However, even if it is not as robust as it could have been, the introduction of the provision is significant. While UN Security Council Resolution 1325(2000) acknowledged the gendered effects of conflicts fifteen years ago, this is the first international treaty that “explicitly links gender-based violence with [the] international arms trade” and, notably, it also applies to non-conflict-related violence.   It comes following various studies that have highlighted the relationship between guns, expressions of masculinity, power and the resultant normalisation of violence against women in conflict, non-conflict and post-conflict situations.   Studies have shown that arms facilitate the commission of gender-based violence, for instance, because “it would not be possible to rape women, in front of their communities and families, on such a large scale […] if there weren’t such a wide availability of small arms”.  Moreover, it has been noted that while the number of men who have died from gun violence significantly outweighs the number of women killed, the fact that a smaller proportion of women own guns means that they are “disproportionately the victims of gun violence, including non-lethal violence”. Of course this does not imply that women are affected in a uniform manner, or that they universally lack agency (for an interesting discussion on the complex, multi-faceted relationship between women, armed violence and the small arms trade see  The Small Arms Survey 2014 Yearbook that focuses on Women and Guns). However, it is significant that by the time that the Arms Trade Treaty was being finalised, the importance of representing the gendered implications of the arms trade, not just as a matter of policy but also as a legal obligation, was considered essential. Indeed, the link between the arms trade and gender based-violence was not only recognised by NGOs and leading academics, but by various UN bodies including the Security Council, the Committee on the Elimination of Discrimination against Women  and the Commission on the Status of Women.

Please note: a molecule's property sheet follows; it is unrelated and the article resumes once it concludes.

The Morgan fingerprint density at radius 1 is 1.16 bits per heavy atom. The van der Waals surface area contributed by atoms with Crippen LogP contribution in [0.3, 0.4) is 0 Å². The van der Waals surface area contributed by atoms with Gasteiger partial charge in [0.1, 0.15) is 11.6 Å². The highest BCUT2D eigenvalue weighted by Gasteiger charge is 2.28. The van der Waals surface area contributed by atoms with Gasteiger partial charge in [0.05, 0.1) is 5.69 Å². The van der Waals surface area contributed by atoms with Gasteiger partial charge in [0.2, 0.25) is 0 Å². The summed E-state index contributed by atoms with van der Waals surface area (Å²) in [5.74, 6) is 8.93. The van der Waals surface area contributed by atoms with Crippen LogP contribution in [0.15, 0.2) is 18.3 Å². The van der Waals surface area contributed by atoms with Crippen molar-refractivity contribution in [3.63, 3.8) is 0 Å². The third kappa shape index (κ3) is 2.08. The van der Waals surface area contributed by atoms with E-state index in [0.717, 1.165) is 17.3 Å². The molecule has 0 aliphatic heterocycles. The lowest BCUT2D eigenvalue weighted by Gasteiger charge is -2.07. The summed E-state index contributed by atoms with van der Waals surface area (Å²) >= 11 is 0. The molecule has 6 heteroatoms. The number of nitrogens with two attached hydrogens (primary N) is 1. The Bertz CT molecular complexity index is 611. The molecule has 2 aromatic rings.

This recognition is crucial; despite increasing legal and political efforts to curb violence against women, the scale of violence, both within conflict zones and outside them remains extraordinarily high. In January this year, the Security Council received reports about “alarming […] unacceptable armed violence committed against women around the world”.

The negotiations leading up to the Arms Trade Treaty have revolutionised the discourse surrounding the relationship between the multi-billion pound arms industry and immense human suffering. It has also put into place a strong legal foundation for its regulation. Nevertheless, the Treaty’s effectiveness in protecting human life is highly dependent on the willingness of States to give the human rights and humanitarian law-based provisions their full effect in the face of immeasurable pressure from the industry. States will need to react quickly and effectively to rapidly-changing crises. Moreover, a uniform application of the Treaty is necessary if the provisions are to have any effect. Disregard for the Treaty’s principles by some States might lead to a race to the bottom; States may be unwilling and politically dissuaded from applying the provisions to their full potential because of pressure from the industry, especially where the regulated items can easily be procured through another State Party.


Leave a comment

Filed under Human Rights, International Criminal Law, Public International Law

The long walk of Turkey to the protection of fundamental rights of detainees: some comments on the latest report of the CoE.

1. Introduction

On 15th January 2015 the Council of Europe’s Committee for the Prevention of Torture and Inhuman or Degrading Treatment or Punishment (CPT) published a report issued after its last visit to Turkey between the 9th and the 21st June 2013, that coincided with the “Gezi Park” protests. The publication of the report was requested by the Turkish Government which also issued a subsequent reply.

The work of the Committee arose out of the need to observe and report upon the conditions of detainees in Turkey, particularly the treatment of the inmates in police custody or serving a custodial sentence. This analysis  highlights some parts of the complex document –  including the observations and recommendations of the CPT – concerning allegations of ill-treatment suffered by detainees in general, as well as by national and foreign protesters, journalists and lawyers (among others) in Police custody during the Gezi Park protests. This post aims, in particular, to review some aspects of the report and the Turkish authorities’ response in the light of the events at Gezi Park, as well as the current state of fundamental rights protection in Turkey.